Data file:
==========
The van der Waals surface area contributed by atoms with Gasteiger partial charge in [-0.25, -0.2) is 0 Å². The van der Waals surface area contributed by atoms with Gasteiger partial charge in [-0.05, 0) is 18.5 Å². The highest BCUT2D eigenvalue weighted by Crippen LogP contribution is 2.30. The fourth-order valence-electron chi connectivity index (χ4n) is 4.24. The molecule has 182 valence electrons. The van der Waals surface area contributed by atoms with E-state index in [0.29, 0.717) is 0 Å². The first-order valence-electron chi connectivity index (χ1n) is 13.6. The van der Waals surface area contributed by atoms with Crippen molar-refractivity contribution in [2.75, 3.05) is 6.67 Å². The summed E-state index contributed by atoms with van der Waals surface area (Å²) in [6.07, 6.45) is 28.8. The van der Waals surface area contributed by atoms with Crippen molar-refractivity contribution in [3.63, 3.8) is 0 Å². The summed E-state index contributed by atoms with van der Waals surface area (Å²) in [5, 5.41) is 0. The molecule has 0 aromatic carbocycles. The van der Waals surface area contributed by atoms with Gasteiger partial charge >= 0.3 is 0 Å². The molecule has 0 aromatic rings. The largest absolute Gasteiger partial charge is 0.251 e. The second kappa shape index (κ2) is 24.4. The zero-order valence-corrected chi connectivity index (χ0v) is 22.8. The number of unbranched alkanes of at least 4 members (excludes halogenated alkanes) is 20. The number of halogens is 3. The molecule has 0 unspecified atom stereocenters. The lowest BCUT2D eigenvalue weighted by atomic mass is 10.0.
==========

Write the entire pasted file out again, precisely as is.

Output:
The van der Waals surface area contributed by atoms with Gasteiger partial charge in [-0.25, -0.2) is 0 Å². The van der Waals surface area contributed by atoms with Gasteiger partial charge in [-0.05, 0) is 18.5 Å². The highest BCUT2D eigenvalue weighted by Crippen LogP contribution is 2.30. The fourth-order valence-electron chi connectivity index (χ4n) is 4.24. The molecule has 182 valence electrons. The van der Waals surface area contributed by atoms with E-state index in [0.29, 0.717) is 0 Å². The first-order valence-electron chi connectivity index (χ1n) is 13.6. The van der Waals surface area contributed by atoms with Crippen molar-refractivity contribution in [2.75, 3.05) is 6.67 Å². The summed E-state index contributed by atoms with van der Waals surface area (Å²) in [6.07, 6.45) is 28.8. The van der Waals surface area contributed by atoms with Crippen molar-refractivity contribution in [3.63, 3.8) is 0 Å². The summed E-state index contributed by atoms with van der Waals surface area (Å²) in [5, 5.41) is 0. The molecule has 0 aromatic carbocycles. The van der Waals surface area contributed by atoms with Gasteiger partial charge >= 0.3 is 0 Å². The molecule has 0 aromatic rings. The largest absolute Gasteiger partial charge is 0.251 e. The second kappa shape index (κ2) is 24.4. The zero-order valence-corrected chi connectivity index (χ0v) is 22.8. The number of unbranched alkanes of at least 4 members (excludes halogenated alkanes) is 20. The number of halogens is 3. The molecule has 0 unspecified atom stereocenters. The lowest BCUT2D eigenvalue weighted by atomic mass is 10.0.